Pulmonary invasive fungal disease after community acquire respiratory virus infection in allogeneic hematopoietic stem cell transplantation recipients: Results from a prospective observational study

Jose Pinana1 , Dolores Gomez1 , Juan Montoro1 , Ignacio Lorenzo1 , Ariadna Perez2 , Estela Gimenez2 , Eva Gonzalez1 , Carlos Carretero1 , Manuel Guerreiro1 , Miguel Salavert1 , Juan Carlos Hernandez-Boluda4 , Jaime Sanz1 , Carlos Solano2 , David Navarro2

Author address: 

1 Hospital Universitari i Politècnic La Fe, Valencia, Spain, 2 Hospital Clinic de Valencia, Valencia, Spain

Abstract: 

Background: There is growing evidence that community acquired respiratory virus (CARV) increase the risk of pulmonary invasive fungal disease (IFD) in recipients of allogeneic hematopoietic stem cell transplantation (alloHSCT). To date, there is a lack of knowledge regarding the rate of IFD, risk factors (RFs) as well as the most critical period for the development of a later IFD after CARV infections in allo-HSCT recipients. Methods: In this prospective observational study, we retrospectively analyzed the effect of CARV on the development of a later IFD in a consecutive cohort of 287 allo-HSCT adult recipients who developed 597 CARV infectious episodes from December 2013 to December 2018. Respiratory virus in upper and/or lower respiratory tract specimens were tested using multiplex PCR panel assays. Results: Overall, 29 out of 287 allo-HSCT recipients (10%) developed IFD within 2 months after a CARV episode at median of 21 days (range 0-158 days) from the day of CARV detection. All the IFDs involved the lungs and in 28 cases (97%) the diagnostic was IA accomplishing criteria of probable (n= 26) or proven (n=2). Of note, 26 out of 29 IFD (91%) occurred within the first year after transplantation. The overall rate of IFD after CARV episodes was 5% whereas this rate was higher in recipients developing CARV during the first year of transplant (7%). IFD was diagnosed in 25 out of 203 with CARV lower respiratory tract disease (LRTD) episodes (12%) compared to 4 out of 394 CARV upper respiratory tract disease (URTD) (1%) (p= 0.0001). Twenty-three out of 133 CARV episodes involving the LRTD during the first year after transplant (17%) developed IFD. We did not found differences in IFD rates according to the type of CARV identified. Multivariate analysis identified 4 RFs for IFD: the use of ATG as a part of conditioning [odds ratio (OR) 2.7, 95% confidence interval (C.I.) 1.2-3.4, p= 0.01], CARV LRTD (OR 11.8, 95% C.I. 3.8-36, p= 0.0001), CARV infection during the first year of transplant (OR 5.9, 95% C.I. 1.7-20.6, p= 0.001) and voriconazol prophylaxis during CARV (OR 4.2, 95% C.I. 1.1-115.6, p= 0.03). Conclusions: We provide evidence that IFD after CARV infection. Allo-HSCT recipients developing a CARV LRTD during the first year after transplant may benefit from an adequate antifungal prophylaxis and a close monitoring for the development of a later IFD. Disclosure: Jose Luis Piñana has received both, advisory for preclinical/clinical research and financial support to assist to the Spanish society of hematology annual meeting 2018 from MSD.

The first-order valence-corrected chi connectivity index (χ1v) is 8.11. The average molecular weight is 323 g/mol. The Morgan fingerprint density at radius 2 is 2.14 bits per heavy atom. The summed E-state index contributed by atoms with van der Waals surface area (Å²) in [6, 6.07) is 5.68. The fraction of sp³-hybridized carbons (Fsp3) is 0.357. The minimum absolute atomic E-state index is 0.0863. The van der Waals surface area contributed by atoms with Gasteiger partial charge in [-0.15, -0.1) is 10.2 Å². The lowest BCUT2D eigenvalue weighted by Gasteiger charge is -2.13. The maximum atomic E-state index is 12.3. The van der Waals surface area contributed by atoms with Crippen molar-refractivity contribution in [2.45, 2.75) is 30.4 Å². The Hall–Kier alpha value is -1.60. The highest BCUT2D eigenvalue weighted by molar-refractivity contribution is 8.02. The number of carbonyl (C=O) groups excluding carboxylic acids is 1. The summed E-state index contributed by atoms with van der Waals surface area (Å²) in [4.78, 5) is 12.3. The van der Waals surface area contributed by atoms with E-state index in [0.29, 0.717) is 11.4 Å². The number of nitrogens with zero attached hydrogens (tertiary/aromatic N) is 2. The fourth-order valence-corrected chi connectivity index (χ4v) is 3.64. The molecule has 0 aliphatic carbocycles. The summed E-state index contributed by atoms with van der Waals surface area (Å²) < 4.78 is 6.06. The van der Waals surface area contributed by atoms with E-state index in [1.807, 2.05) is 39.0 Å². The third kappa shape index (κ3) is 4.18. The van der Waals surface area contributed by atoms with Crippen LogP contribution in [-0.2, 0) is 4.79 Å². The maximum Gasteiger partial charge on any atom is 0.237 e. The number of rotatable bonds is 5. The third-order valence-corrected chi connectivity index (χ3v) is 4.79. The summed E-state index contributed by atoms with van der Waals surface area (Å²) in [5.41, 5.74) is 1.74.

2019

abstract No: 

P728

Full conference title: 

45th Annual Meeting of the European Society for Blood and Marrow Transplantation
    • EBMT 45th (2019)